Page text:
For the Love of Bread


How come French people consume baguettes and wine and remain enviably skinny? When did carbs become your enemy? And how come us Americans are the nation most obsessed with healthy food score so high in obesity rate?

Growing up in Texas Art had a unique relationship to bread. You see, bread in Texas is like steak in Germany – beloved but hard to find.

Moving to Europe made a lot of things clear: one of them was the fact Art never had REALLY good bread. So he went on correcting that mistake. After some time he says he has become a true expert in German Brötchen (dinner rolls) and baguettes, he can tell the quality of bread just by taking a quick peek at a bakery.

We believe Art, 99% of the time we catch him with a baguette or a slice of bread in his hand. Art says the meaning of bread in Europe was once more than mere food. Take, for instance, a typical rye loaf with a cross like pattern on top. It used to be an actual cross. The cross was about faith. Bread and wine were prescribed by the Church, Art says.

Far from religion, bread became a ritual of a different kind. Today, we choose food not based on the rules prescribed by the Church, but based on tradition and pleasure. Both of them work well in moderation. Occasional cheating does not count.



  • 500 gr rye flour (type 1370)
  • 100 gr rye starter
  • 350 ml lukewarm water
  • 1 Tsp salt
  • 1 package 7g of dry yeast (use fresh, 20g if available instead)
  • 2 TBSP rutabaga syrup (widely available in Europe, in absence use any molasses on hand)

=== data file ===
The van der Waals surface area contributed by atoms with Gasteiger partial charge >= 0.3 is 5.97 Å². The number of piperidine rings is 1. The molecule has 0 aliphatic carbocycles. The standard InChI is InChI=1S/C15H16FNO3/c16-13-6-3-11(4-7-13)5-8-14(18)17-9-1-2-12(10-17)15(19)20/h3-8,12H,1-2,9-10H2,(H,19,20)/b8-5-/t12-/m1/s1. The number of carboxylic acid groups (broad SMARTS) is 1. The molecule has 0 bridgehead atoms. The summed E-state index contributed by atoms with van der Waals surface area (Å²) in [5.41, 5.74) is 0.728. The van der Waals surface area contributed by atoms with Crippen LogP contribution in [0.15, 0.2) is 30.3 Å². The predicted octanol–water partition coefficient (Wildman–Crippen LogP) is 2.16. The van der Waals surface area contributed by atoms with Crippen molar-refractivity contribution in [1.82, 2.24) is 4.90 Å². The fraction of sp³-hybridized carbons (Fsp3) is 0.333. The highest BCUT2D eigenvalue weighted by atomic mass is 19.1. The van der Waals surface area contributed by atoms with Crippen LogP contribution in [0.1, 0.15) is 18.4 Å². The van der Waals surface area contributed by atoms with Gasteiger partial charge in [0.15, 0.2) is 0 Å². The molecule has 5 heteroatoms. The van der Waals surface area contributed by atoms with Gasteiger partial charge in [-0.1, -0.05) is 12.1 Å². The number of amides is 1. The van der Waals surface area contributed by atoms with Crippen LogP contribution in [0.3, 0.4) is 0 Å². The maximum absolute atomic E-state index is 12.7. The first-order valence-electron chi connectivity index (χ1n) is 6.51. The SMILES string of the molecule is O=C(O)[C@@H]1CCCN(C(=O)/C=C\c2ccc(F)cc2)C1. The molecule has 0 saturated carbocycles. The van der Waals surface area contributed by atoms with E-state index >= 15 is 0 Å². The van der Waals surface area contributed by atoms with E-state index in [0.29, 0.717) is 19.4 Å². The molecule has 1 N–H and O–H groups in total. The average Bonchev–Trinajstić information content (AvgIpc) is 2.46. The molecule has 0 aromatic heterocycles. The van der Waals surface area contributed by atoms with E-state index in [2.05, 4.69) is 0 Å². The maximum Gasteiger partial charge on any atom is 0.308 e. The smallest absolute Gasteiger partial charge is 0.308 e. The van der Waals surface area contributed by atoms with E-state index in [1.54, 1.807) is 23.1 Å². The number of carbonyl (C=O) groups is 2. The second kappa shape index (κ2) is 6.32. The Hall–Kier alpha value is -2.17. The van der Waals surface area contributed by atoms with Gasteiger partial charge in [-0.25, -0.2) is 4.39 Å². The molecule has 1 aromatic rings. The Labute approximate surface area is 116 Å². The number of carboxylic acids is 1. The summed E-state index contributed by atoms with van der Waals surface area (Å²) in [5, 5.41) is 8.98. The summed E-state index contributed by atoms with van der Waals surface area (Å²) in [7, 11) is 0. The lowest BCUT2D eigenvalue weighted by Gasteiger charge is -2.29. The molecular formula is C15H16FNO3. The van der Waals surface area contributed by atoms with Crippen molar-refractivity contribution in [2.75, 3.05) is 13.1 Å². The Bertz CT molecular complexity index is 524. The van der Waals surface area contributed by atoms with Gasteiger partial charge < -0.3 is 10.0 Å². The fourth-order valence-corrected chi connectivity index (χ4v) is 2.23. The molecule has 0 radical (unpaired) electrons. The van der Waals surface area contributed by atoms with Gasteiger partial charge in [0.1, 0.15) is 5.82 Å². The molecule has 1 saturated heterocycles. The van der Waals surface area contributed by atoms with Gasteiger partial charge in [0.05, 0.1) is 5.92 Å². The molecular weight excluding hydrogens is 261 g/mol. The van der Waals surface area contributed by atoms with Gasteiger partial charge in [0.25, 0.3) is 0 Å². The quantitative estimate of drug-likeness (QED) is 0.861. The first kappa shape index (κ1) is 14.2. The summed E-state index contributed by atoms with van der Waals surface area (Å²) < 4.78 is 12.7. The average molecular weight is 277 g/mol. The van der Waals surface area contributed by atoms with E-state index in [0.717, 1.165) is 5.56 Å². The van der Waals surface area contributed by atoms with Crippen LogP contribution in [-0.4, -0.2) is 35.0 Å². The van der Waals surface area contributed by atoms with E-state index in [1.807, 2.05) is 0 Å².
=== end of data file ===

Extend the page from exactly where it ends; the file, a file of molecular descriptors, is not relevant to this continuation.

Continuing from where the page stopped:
• 2 TBSP Sunflower oil


  1. Mix the dry ingredients except for yeast. It is best to use a kitchen processor with a bread hook for this.
  2. Add water to yeast, mix well. The mixture should give you light foam when mixed, the yeast kernels should dissolve completely. Gradually add to the dry ingredients.
  3. Add molasses and your starter. Mix well for about 10 minutes on low setting. Add oil. Carefully form a dough ball with hands, rubbed with four.
  4. Flour a bowl and transfer your dough to it. Cover with a kitchen towel (the dough should be able to “breathe” so no plastic wrapping here.
  5. Let sit at room temperature for 1 hour.
  6. Preheat your over to 200C
  7. Fill a fireproof bowl with water. Put it in the bottom of the oven.
  8. Flour an over rack. Carefully put your bread on it. Using a sharp knife, cut a cross in the middle. Now you travelled back in time. Bakers of the 18th century would be proud of you. And also incredibly jealous about your oven. Also, you don’t have to haul wood from the forest or water from the well or both….
  9. Bake your loaf for 45 – 50 mins. Remove from the oven, let it cool on the cooling rack.
  10. For best results use steel* baking stone.
  11. If you make your own cheese or butter – G-d bless you. Pour yourself some Rheinish white and forget about all your sorrows. For others, be (strong) inventive. Creme fraiche and some greens can work wonders here as well.

Yours truly,

*Thank you, Kate @lyukum for this tip!

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